LAKE CHARLES, La. (AP) – A former military police officer says damage from a chlorine bomb he investigated scarred his lungs so badly he cannot find work. He’s going to tell a judge about it when the former soldier who set off the weapon is sentenced this month.
Joshua Farbro was the lead investigator when unscheduled explosions went off in a training area outside Fort Polk on April 12, 2017.
He was gathering samples for testing when “my hands began burning and when I looked down I saw that my latex gloves were literally melting away,” he told The American Press . “It was right after that I felt a shortness of breath and dizziness, and after that I passed out.”
He will testify Sept. 24 in the sentencing of 25-year-old Ryan Keith Taylor, who pleaded guilty in June to making and detonating explosives that released chlorine gas in a forest near the Army base. The maximum sentence would be life in prison.
In April 2017, Farbro was a SWAT team leader and sniper and an instructor at the local law enforcement academy, with plans to qualify for the Army’s Criminal Investigation Division.
“In one single day I went from being in peak physical fitness to having 20 percent lung capacity at 25 years old,” Farbro said. “My military career was over and now I’m told that I’m too much of a medical liability to be considered for employment in any capacity. Everything I had worked so hard for, given my all for, was ripped away from me.”
Doctors at Bayne-Jones Army Community Hospital diagnosed chemical burns to his throat and lungs, Farbro said, but before the chemicals were identified his throat and right lung had collapsed, eroded by the chemicals.
“I was on 16 different medications and four inhalers at one time just to keep my throat passage open and attempt to heal the damage. One doctor looked at me and told me that it was a miracle I was even alive,” Farbro said.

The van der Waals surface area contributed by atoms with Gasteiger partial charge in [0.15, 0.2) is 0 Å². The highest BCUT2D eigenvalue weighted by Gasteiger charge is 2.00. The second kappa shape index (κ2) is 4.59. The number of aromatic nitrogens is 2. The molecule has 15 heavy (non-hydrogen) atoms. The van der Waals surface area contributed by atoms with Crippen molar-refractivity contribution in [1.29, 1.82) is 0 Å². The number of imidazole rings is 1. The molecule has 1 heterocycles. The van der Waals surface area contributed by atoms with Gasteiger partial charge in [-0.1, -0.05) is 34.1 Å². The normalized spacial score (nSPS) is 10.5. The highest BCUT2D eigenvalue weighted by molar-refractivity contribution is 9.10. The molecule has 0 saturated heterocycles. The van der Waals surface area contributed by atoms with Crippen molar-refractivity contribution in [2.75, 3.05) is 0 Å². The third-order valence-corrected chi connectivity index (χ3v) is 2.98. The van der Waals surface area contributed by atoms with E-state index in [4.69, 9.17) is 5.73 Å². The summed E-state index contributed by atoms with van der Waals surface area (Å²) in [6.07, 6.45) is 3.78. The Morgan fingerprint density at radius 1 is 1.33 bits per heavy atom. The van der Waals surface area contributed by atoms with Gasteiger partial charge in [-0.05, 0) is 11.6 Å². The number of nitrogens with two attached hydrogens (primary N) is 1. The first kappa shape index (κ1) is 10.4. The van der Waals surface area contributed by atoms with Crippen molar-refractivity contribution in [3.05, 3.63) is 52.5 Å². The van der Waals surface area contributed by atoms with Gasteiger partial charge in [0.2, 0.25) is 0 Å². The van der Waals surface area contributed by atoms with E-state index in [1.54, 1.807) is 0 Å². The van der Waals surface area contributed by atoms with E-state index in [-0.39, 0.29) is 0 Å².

He had a throat tissue transplant and reconstructive surgery on his larynx this year, and still has scars throughout both lungs. Doctors have told him he may need a lung transplant some day, but the operation could spread worse damage, he’s been told.
“Because my lungs are not fully functioning, they can’t expel the chemicals that are still inside of them,” Farbro said. “The doctors have told me that they are afraid if they open up my chest the chemicals could spread to the rest of my body.”
The gas also destroyed nerves connecting Farbro’s throat muscles to his brain, so that the slightest stress can cause his throat to collapse.
“With every breath I take I walk back through that day and every one of the steps I took. I wonder every time if there was just one thing I could have done differently to avoid all of this,” he said.
Farbro said he wants Taylor to pay for stealing his life and career, but wants even more to make sure the judge and others to fully understand Taylor’s dangerous intentions.
Authorities have said detectives found a pipe bomb and other bomb materials in his apartment in New Llano.
“I have heard people talk about this case and people just don’t think it was that big of a deal. I want the judge to know that this is a big deal – even if I’m the only victim with permanent damage,” Farbro stated.
“This could have been so much worse; this could have been horrible. I want people to understand that.”
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